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The Genomic Footprints of the Fall and Recovery of the Crested Ibis

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dc.contributor.author Feng, Shaohong
dc.contributor.author Fang, Qi
dc.contributor.author Barnett, Ross
dc.contributor.author Li, Cai
dc.contributor.author Han, Sojung
dc.contributor.author Kuhlwilm, Martin
dc.contributor.author Zhou, Long
dc.contributor.author Pan, Hailin
dc.contributor.author Deng, Yuan
dc.contributor.author Chen, Guangji
dc.contributor.author Gamauf, Anita
dc.contributor.author Woog, Friederike
dc.contributor.author Prys-Jones, Robert
dc.contributor.author Marquès i Bonet, Tomàs, 1975-
dc.contributor.author Gilbert, M Thomas
dc.contributor.author Zhang, Guojie
dc.date.accessioned 2019-03-05T08:14:33Z
dc.date.available 2019-03-05T08:14:33Z
dc.date.issued 2019
dc.identifier.citation Feng S, Fang Q, Barnett R, Li C, Han S, Kuhlwilm M et al. The Genomic Footprints of the Fall and Recovery of the Crested Ibis. Curr Biol. 2019;29(2):340-9. DOI: 10.1016/j.cub.2018.12.008
dc.identifier.issn 0960-9822
dc.identifier.uri http://hdl.handle.net/10230/36731
dc.description.abstract Human-induced environmental change and habitat fragmentation pose major threats to biodiversity and require active conservation efforts to mitigate their consequences. Genetic rescue through translocation and the introduction of variation into imperiled populations has been argued as a powerful means to preserve, or even increase, the genetic diversity and evolutionary potential of endangered species [1-4]. However, factors such as outbreeding depression [5, 6] and a reduction in available genetic diversity render the success of such approaches uncertain. An improved evaluation of the consequence of genetic restoration requires knowledge of temporal changes to genetic diversity before and after the advent of management programs. To provide such information, a growing number of studies have included small numbers of genomic loci extracted from historic and even ancient specimens [7, 8]. We extend this approach to its natural conclusion, by characterizing the complete genomic sequences of modern and historic population samples of the crested ibis (Nipponia nippon), an endangered bird that is perhaps the most successful example of how conservation effort has brought a species back from the brink of extinction. Though its once tiny population has today recovered to >2,000 individuals [9], this process was accompanied by almost half of ancestral loss of genetic variation and high deleterious mutation load. We furthermore show how genetic drift coupled to inbreeding following the population bottleneck has largely purged the ancient polymorphisms from the current population. In conclusion, we demonstrate the unique promise of exploiting genomic information held within museum samples for conservation and ecological research.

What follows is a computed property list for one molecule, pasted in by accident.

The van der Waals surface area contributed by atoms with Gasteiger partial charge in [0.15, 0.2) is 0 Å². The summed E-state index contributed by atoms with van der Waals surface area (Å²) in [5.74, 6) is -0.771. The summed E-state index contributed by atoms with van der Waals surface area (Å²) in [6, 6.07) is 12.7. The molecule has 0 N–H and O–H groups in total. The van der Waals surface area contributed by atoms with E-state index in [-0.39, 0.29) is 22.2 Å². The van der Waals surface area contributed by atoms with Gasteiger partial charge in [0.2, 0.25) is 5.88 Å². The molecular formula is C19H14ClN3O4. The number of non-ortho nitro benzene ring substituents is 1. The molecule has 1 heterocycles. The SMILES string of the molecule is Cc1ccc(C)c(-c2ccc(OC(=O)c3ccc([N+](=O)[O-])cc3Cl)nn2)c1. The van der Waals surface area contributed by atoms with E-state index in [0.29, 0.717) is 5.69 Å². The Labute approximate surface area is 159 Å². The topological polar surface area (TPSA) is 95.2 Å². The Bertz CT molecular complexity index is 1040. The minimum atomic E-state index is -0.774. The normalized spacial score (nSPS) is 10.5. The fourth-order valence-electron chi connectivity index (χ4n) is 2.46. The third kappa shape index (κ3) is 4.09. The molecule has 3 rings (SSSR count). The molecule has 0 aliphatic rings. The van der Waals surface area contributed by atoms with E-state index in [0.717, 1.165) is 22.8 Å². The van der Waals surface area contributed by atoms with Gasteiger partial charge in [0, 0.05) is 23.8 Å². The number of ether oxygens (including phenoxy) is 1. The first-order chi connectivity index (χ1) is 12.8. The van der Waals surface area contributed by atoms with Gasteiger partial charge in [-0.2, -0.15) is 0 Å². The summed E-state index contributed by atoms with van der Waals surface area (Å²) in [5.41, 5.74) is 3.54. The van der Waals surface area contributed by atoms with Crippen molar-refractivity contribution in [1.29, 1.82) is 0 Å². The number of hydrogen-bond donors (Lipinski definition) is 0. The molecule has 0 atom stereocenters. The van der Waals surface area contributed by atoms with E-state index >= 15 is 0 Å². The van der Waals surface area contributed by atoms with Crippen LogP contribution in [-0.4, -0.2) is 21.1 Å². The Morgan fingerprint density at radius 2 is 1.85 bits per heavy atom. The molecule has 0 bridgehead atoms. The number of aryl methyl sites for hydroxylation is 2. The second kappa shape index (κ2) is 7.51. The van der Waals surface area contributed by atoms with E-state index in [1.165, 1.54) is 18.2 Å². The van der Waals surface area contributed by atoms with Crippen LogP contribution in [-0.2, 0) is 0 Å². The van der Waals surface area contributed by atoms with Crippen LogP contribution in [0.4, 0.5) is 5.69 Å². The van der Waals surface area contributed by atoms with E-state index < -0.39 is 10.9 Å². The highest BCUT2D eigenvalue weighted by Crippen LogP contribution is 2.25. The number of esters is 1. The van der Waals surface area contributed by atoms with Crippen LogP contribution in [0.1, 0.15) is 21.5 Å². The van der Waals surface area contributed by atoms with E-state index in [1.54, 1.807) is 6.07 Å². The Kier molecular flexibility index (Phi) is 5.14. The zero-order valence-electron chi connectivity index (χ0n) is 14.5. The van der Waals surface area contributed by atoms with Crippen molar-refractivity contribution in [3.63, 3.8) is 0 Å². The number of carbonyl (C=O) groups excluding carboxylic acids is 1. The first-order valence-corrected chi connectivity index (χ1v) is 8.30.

dc.description.sponsorship This work was supported by the Strategic Priority Research Program of Chinese Academy of Sciences (XDB31020000, XDB13000000), Carlsberg Foundation grant to G.Z. (CF16-0663), ERC Consolidator Grant 681396 ‘Extinction Genomics’ (M.T.P.G.), BFU2017-86471-P (MINECO/FEDER, UE) (T.M.-B.), U01 MH106874 grant (T.M.-B.), Howard Hughes International Early Career (T.M.-B.), Obra Social “La Caixa” and Secretaria d’Universitats i Recerca (T.M.-B.), CERCA Programme del Departament d’Economia i Coneixement de la Generalitat de Catalunya (T.M.-B.), and Deutsche Forschungsgemeinschaft (DFG) fellowship (KU 3467/1-1) (M.K.).
dc.format.mimetype application/pdf
dc.language.iso eng
dc.publisher Elsevier
dc.relation.ispartof Current Biology. 2019;29(2):340-9
dc.rights © 2018 The Author(s). Published by Elsevier Ltd. This is an open access article under the CC BY-NC-ND license (http://creativecommons.org/licenses/by-nc-nd/4.0/).
dc.rights.uri http://creativecommons.org/licenses/by-nc-nd/4.0/
dc.title The Genomic Footprints of the Fall and Recovery of the Crested Ibis
dc.type info:eu-repo/semantics/article
dc.identifier.doi http://dx.doi.org/10.1016/j.cub.2018.12.008
dc.subject.keyword Conservation genomics
dc.subject.keyword Population genomics
dc.subject.keyword Endangered species
dc.subject.keyword Extinction
dc.subject.keyword Demography
dc.subject.keyword Inbreeding
dc.subject.keyword Mutation load
dc.subject.keyword Genetic recovery
dc.subject.keyword Ancient genomics
dc.subject.keyword Ornithology
dc.relation.projectID info:eu-repo/grantAgreement/EC/H2020/681396
dc.rights.accessRights info:eu-repo/semantics/openAccess
dc.type.version info:eu-repo/semantics/publishedVersion


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